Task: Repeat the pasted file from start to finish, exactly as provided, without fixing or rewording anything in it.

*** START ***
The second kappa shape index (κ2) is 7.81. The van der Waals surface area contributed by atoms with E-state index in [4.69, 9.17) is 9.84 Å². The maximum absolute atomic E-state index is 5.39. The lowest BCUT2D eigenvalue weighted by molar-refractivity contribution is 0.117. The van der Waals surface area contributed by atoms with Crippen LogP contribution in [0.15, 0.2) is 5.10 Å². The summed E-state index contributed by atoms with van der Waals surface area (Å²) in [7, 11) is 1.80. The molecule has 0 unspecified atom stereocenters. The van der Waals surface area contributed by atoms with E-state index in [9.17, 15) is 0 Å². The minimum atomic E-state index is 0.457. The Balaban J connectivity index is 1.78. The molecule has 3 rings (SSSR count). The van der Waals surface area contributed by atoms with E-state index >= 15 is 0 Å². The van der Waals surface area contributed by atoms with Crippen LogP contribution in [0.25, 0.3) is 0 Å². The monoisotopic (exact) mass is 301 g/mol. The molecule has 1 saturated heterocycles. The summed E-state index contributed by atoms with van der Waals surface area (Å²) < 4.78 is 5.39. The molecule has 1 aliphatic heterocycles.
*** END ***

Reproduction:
The second kappa shape index (κ2) is 7.81. The van der Waals surface area contributed by atoms with E-state index in [4.69, 9.17) is 9.84 Å². The maximum absolute atomic E-state index is 5.39. The lowest BCUT2D eigenvalue weighted by molar-refractivity contribution is 0.117. The van der Waals surface area contributed by atoms with Crippen LogP contribution in [0.15, 0.2) is 5.10 Å². The summed E-state index contributed by atoms with van der Waals surface area (Å²) in [7, 11) is 1.80. The molecule has 0 unspecified atom stereocenters. The van der Waals surface area contributed by atoms with E-state index in [9.17, 15) is 0 Å². The minimum atomic E-state index is 0.457. The Balaban J connectivity index is 1.78. The molecule has 3 rings (SSSR count). The van der Waals surface area contributed by atoms with E-state index >= 15 is 0 Å². The van der Waals surface area contributed by atoms with Crippen LogP contribution in [0.25, 0.3) is 0 Å². The monoisotopic (exact) mass is 301 g/mol. The molecule has 1 saturated heterocycles. The summed E-state index contributed by atoms with van der Waals surface area (Å²) < 4.78 is 5.39. The molecule has 1 aliphatic heterocycles.